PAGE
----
University of California

Olive leaf spot and its control with fungicides


E. E. Wilson
H. N. Miller

Authors Affiliations

E. E. Wilson was Professor of Plant Pathology and Plant Pathologist in the Experiment Station; H. N. Miller was Research Assistant in Plant Pathology.

Publication Information

Hilgardia 19(1):1-24. DOI:10.3733/hilg.v19n01p001. March 1949.

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In Brief

Olive leaf spot, caused by the fungus Cycloconium oleaginum Cast., has recently been prevalent in California. The first symptoms are inconspicuous sooty blotches on the leaf blade. As these enlarge, the rest of the leaf turns yellow. Severe defoliation follows leaf infection. In some orchards 10 to 20 per cent of the fruiting twigs died as a result of defoliation.

The fungus was isolated by transferring single ungerminated conidia to a solid medium. It proved to be extremely slow-growing. Only three of many isolates produced conidia in culture. Conidia germinated and mycelium grew between 9° and 30° C, the optimum being 16° to 20°.

New lesions developed in the fall one season in central California, but not until late January and February in three other seasons. Affected leaves became yellow and fell during May and early June.

Lesions on leaves that remained in the tree seem to be the chief if not the only source of inoculum. These bore numerous conidia in spring but few during the summer. In autumn the fungus grew from the margins of such lesions into adjacent leaf tissue and produced conidia; thus a supply of inoculum was insured at a time when moisture conditions were favorable to infection. The spores seem to be spread by rain more than by air currents.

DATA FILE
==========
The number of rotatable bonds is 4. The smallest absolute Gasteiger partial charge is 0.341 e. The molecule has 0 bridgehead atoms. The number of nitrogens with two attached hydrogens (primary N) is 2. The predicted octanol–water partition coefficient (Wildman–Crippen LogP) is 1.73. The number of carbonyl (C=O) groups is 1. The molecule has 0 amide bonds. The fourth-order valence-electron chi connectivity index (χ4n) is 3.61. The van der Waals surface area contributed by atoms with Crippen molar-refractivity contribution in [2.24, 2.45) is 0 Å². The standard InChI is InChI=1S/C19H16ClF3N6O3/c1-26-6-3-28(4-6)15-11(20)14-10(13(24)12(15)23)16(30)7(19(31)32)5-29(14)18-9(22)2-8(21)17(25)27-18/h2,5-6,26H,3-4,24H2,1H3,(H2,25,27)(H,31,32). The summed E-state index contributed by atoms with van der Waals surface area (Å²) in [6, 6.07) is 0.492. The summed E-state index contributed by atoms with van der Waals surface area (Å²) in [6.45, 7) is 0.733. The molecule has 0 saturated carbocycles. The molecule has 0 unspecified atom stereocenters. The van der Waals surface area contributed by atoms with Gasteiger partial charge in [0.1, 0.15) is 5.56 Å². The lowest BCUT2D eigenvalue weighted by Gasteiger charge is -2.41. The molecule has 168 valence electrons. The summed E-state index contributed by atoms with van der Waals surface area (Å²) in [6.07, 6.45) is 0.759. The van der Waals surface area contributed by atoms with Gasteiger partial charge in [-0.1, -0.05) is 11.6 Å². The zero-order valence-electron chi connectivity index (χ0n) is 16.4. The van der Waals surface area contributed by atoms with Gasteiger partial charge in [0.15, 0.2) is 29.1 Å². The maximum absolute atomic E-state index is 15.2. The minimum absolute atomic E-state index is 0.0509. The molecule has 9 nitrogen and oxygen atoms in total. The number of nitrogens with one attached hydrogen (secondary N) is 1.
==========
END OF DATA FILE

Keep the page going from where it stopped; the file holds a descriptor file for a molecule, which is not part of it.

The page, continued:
Bordeaux mixture (8-8-100 or 10-10-100) applied in fall or early winter effectively prevented leaf infection in three out of four seasons. Later applications gave less satisfactory control. For two seasons one treatment of 8-8-100 bordeaux proved less efficacious than two treatments. In the next two seasons, however, one November treatment of 10-10-100 bordeaux gave adequate protection. On the whole, proper timing of the bordeaux treatment seemed more important than renewing the fungicide deposit.

Ferric dimethyl dithiocarbamate and zinc dimethyl dithiocarbamate sprays containing an oil supplement (“sticker”) reduced infection materially but not so effectively as bordeaux.

Yellow cuprous oxide in a two-treatment program reduced infection satisfactorily but injured the leaves.

Lime-sulfur (3 per cent) controlled leaf spot as effectively as 10-10-100 bordeaux.

Persistent effects of treatments were sometimes noted. In several orchards trees sprayed with bordeaux or lime-sulfur in only one season bore less leaf spot at the end of the next season than did unsprayed trees.

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Wilson E, Miller H. 1949. Olive leaf spot and its control with fungicides. Hilgardia 19(1):1-24. DOI:10.3733/hilg.v19n01p001
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